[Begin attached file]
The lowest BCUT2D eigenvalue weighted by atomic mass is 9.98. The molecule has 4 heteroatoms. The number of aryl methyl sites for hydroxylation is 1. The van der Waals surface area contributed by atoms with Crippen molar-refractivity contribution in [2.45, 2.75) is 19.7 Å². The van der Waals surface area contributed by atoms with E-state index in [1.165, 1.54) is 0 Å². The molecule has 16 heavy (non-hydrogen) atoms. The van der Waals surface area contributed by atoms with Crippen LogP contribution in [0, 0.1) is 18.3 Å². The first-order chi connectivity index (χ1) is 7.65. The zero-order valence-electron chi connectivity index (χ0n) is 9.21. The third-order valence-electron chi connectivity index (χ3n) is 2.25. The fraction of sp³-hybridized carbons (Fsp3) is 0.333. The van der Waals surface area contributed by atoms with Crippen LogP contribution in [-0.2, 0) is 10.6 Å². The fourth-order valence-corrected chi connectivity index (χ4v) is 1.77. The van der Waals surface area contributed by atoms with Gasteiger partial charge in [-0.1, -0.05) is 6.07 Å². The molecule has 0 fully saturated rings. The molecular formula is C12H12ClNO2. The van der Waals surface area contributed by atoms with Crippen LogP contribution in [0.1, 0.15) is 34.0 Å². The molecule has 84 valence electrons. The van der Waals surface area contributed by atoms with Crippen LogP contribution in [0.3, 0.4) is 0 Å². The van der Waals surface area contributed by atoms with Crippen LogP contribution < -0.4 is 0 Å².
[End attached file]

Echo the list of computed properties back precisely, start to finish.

The lowest BCUT2D eigenvalue weighted by atomic mass is 9.98. The molecule has 4 heteroatoms. The number of aryl methyl sites for hydroxylation is 1. The van der Waals surface area contributed by atoms with Crippen molar-refractivity contribution in [2.45, 2.75) is 19.7 Å². The van der Waals surface area contributed by atoms with E-state index in [1.165, 1.54) is 0 Å². The molecule has 16 heavy (non-hydrogen) atoms. The van der Waals surface area contributed by atoms with Crippen LogP contribution in [0, 0.1) is 18.3 Å². The first-order chi connectivity index (χ1) is 7.65. The zero-order valence-electron chi connectivity index (χ0n) is 9.21. The third-order valence-electron chi connectivity index (χ3n) is 2.25. The fraction of sp³-hybridized carbons (Fsp3) is 0.333. The van der Waals surface area contributed by atoms with Crippen LogP contribution in [-0.2, 0) is 10.6 Å². The fourth-order valence-corrected chi connectivity index (χ4v) is 1.77. The van der Waals surface area contributed by atoms with Gasteiger partial charge in [-0.1, -0.05) is 6.07 Å². The molecule has 0 fully saturated rings. The molecular formula is C12H12ClNO2. The van der Waals surface area contributed by atoms with Crippen LogP contribution in [0.1, 0.15) is 34.0 Å². The molecule has 84 valence electrons. The van der Waals surface area contributed by atoms with Crippen LogP contribution in [0.3, 0.4) is 0 Å². The van der Waals surface area contributed by atoms with Crippen LogP contribution < -0.4 is 0 Å².